Physicians, advanced practice professionals, and registered nurses are facing unprecedented pressures in the aftermath of the COVID-19 pandemic. A study by Definitive Healthcare found that as many as 333,942 healthcare providers left the profession in 2021, and new student enrollment is declining. The growing shortage is putting more pressure on working providers than ever before, resulting in high rates of burnout and job dissatisfaction. A 2022 CHG Healthcare survey found that as many as 43% of physicians changed jobs during the pandemic, and another 42% said they are unlikely to stay in their current job beyond 2023. Better understanding of what healthcare providers want and need can help healthcare organizations address burnout, improve retention, and refine their recruitment strategies.
Mental health and wellness
A 2023 study by Medscape found that 53% of physicians are burned out and another 23% are depressed. Nurses aren’t faring any better. A study from the American Nurses Foundation found that 57% of nurses were exhausted and 43% burned out.
Dr. Rita Manfredi, associate clinical professor for the Department of Emergency Medicine at George Washington School of Medicine and co-author of Being Well in Emergency Medicine, ACEP’s Guide to Investing in Yourself, says healthcare organizations need to be more aggressive in focusing on wellness.
Healthcare leaders should look at burnout as a business problem, asserts Dr. Manfredi, and determine how much it’s costing — both financially and in terms of medical errors. But it should also be looked at morally and ethically.
“If you have a good wellness program, you increase patient safety, you increase family satisfaction,” Dr. Manfredi says. “All the metrics executives are interested in could be improved if they paid attention to wellness more.”
“What works for me personally is time away,” she says. “This means decreasing my hours at work. That has benefited my attitude and longevity in my career.”
Dr. Manfredi also recommends expanding wellness and employee assistance programs. “A lot of these solutions should be coming from leadership. Leaders have to be compassionate — maybe even take 30 minutes to see what it’s like in our shoes — listen to us. There’s lots of research that has found that what determines your well-being is what the organization does.”
Better work/life balance
A CHG Healthcare survey found that 85% of early career physicians said work/life balance was the most important factor in choosing their first job. Similarly, work/life balance was the number one reason physicians changed jobs during the pandemic.
Primary motivators for making career change
Heidi Baka, physician recruiter team lead at Marshfield Clinic, says they’re very cognizant of the importance of work/life balance when they’re recruiting and monitoring the well-being of their staff. During the pandemic, for example, rather than cutting staff to save money, their organization hired 40% more than in 2019.
Touting the advantages of rural living made it possible for them to successfully recruit physicians who were interested in a better work/life balance. “They can have a practice and be home in 10 minutes to be at their child’s soccer game,” Heidi says. “It’s the best of both worlds.”
A good culture fit
The pandemic changed the way many healthcare providers view their employers. More than a third (35%) of physicians responding to the CHG survey said they changed jobs due to dissatisfaction with their healthcare organization’s COVID-19 response. And a CHG survey conducted during the pandemic found that workplace culture was among the top-three (76%) of the most influential factors on their future career plans, ranking just below work/life balance (83%), and job stability (78%).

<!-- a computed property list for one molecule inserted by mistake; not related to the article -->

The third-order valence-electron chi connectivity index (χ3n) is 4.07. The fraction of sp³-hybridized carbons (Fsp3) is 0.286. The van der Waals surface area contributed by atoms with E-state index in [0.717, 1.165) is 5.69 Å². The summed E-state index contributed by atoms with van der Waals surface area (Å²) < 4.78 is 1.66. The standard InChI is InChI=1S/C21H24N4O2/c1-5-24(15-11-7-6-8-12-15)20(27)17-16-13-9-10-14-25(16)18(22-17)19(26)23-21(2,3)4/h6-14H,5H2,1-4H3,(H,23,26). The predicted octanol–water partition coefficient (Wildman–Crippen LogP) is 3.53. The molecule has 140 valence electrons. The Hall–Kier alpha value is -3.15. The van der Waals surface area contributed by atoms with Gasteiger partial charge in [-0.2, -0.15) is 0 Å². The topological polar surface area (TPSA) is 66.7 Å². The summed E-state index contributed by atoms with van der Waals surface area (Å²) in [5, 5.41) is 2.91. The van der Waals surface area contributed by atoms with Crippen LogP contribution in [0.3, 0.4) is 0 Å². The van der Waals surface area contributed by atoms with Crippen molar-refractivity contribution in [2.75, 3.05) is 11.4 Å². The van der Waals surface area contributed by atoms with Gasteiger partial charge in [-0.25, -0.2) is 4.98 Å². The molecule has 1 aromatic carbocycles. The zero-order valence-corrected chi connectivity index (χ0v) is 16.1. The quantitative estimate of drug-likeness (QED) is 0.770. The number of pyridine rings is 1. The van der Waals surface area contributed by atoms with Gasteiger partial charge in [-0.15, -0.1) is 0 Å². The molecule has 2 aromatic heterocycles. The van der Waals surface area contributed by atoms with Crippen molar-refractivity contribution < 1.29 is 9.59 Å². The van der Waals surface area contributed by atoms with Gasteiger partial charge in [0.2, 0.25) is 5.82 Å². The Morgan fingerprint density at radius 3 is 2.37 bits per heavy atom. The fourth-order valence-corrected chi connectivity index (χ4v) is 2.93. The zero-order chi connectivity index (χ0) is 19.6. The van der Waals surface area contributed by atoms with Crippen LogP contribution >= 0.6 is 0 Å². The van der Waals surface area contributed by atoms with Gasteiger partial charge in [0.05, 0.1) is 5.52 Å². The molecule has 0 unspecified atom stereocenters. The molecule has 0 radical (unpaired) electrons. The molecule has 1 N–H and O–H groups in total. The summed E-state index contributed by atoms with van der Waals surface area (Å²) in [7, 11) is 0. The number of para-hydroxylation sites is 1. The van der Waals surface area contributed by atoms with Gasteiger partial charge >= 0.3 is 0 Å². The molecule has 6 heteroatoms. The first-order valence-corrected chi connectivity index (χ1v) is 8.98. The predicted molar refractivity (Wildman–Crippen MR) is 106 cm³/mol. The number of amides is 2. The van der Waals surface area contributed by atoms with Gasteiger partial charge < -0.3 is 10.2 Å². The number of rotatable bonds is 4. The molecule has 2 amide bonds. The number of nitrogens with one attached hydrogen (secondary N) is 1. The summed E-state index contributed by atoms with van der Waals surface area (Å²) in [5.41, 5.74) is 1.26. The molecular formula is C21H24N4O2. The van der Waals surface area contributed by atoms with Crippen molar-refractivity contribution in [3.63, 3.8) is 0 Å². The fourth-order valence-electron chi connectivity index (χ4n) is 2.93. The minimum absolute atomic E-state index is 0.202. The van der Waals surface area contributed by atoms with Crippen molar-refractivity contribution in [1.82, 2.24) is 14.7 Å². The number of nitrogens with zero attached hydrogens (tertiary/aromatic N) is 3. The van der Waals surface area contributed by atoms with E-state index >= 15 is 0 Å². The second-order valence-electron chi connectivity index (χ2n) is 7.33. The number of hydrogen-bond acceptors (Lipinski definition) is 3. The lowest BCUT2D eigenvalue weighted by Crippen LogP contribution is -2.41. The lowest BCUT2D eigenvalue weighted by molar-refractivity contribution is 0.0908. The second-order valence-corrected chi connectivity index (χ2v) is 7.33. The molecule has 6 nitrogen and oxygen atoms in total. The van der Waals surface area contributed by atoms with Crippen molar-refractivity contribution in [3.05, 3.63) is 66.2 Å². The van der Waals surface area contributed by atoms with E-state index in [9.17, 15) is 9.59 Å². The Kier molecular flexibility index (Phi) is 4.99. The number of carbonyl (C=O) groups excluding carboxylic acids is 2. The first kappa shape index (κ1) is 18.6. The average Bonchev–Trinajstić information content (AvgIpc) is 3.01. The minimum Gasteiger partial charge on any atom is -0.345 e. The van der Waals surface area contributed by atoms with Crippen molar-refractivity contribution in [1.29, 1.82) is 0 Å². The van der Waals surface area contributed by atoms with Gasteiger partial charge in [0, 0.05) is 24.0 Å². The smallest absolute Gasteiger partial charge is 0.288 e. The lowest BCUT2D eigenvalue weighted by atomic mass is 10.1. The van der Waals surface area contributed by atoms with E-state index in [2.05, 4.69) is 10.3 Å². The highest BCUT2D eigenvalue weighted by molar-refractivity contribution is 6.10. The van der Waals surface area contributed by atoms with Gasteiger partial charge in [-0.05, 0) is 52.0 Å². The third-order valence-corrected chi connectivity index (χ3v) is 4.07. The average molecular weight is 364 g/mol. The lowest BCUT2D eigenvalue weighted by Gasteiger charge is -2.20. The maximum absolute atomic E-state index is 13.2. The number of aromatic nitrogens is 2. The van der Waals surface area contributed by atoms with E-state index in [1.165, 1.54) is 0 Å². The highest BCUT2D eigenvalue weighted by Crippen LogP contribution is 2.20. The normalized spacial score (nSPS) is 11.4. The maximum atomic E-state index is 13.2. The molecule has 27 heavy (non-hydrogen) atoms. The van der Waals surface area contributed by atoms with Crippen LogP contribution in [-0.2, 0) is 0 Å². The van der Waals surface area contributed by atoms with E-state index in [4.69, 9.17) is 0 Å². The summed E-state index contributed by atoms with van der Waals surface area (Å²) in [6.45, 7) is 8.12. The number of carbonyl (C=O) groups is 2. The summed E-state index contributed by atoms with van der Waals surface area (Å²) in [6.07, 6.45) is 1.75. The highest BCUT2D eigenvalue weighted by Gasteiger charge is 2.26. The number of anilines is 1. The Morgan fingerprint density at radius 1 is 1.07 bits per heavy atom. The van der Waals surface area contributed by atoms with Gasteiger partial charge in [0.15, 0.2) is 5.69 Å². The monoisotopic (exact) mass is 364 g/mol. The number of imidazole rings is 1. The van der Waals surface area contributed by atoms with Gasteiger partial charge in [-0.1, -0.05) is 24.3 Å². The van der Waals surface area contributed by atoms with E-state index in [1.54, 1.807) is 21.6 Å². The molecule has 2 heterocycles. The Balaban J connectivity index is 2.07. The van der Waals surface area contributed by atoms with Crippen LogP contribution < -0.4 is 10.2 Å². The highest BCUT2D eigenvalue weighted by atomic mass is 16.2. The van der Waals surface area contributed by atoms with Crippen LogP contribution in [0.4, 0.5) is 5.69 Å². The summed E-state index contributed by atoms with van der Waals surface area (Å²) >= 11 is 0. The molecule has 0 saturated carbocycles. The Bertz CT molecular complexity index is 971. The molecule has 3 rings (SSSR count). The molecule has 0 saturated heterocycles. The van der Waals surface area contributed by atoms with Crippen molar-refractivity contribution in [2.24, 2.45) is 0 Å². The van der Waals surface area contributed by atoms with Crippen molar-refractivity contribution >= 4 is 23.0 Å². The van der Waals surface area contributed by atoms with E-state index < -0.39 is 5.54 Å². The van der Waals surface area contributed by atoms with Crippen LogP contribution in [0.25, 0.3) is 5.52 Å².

This finding is important not only for those employers trying to retain providers, but for organizations that are looking to recruit. There is a unique opportunity for healthcare organizations to attract new talent from a broader pool of candidates who are ready to make a move.
But it’s more important than ever to find physicians who are the right fit rather than hiring out of desperation, according to Steve Jacobs, manager of physician recruitment for Einstein Healthcare in Philadelphia. He believes culture fit is key in determining how likely they are to be happy and stay.
Jacobs says it’s important to analyze your organization’s culture as a whole and learn how to ask the right questions to get the right culture fit. That begins with asking the question, “Who are we?” Einstein’s mission and value statement is multifaceted, so they engineered questions for interviewees focused on keywords from their mission statement. One word is ‘humanity.’
“Our mission is a human mission, so we ask: ‘What would the way you practice or want to practice medicine say about your humanity? What does the word humanity mean to you as it applies to how you practice or want to practice?’ Other questions follow along the same path and probe areas of humility, honor, healing, etc.,” he says.
“If a candidate says, ‘I like to serve patients who are challenged, or I want to help solve health inequity, or I want to give back, or I have done mission work in other countries,’ then they are saying the right things,” Jacobs says. “That is what we want to hear from prospective candidates because that is what we do every day.”
Fostering a culture that supports provider wellness and work/life balance will increase provider retention and make your organization more attractive to the professionals you are looking to hire.
This article first appeared on CompHealth.com. CompHealth is a division of CHG Healthcare.
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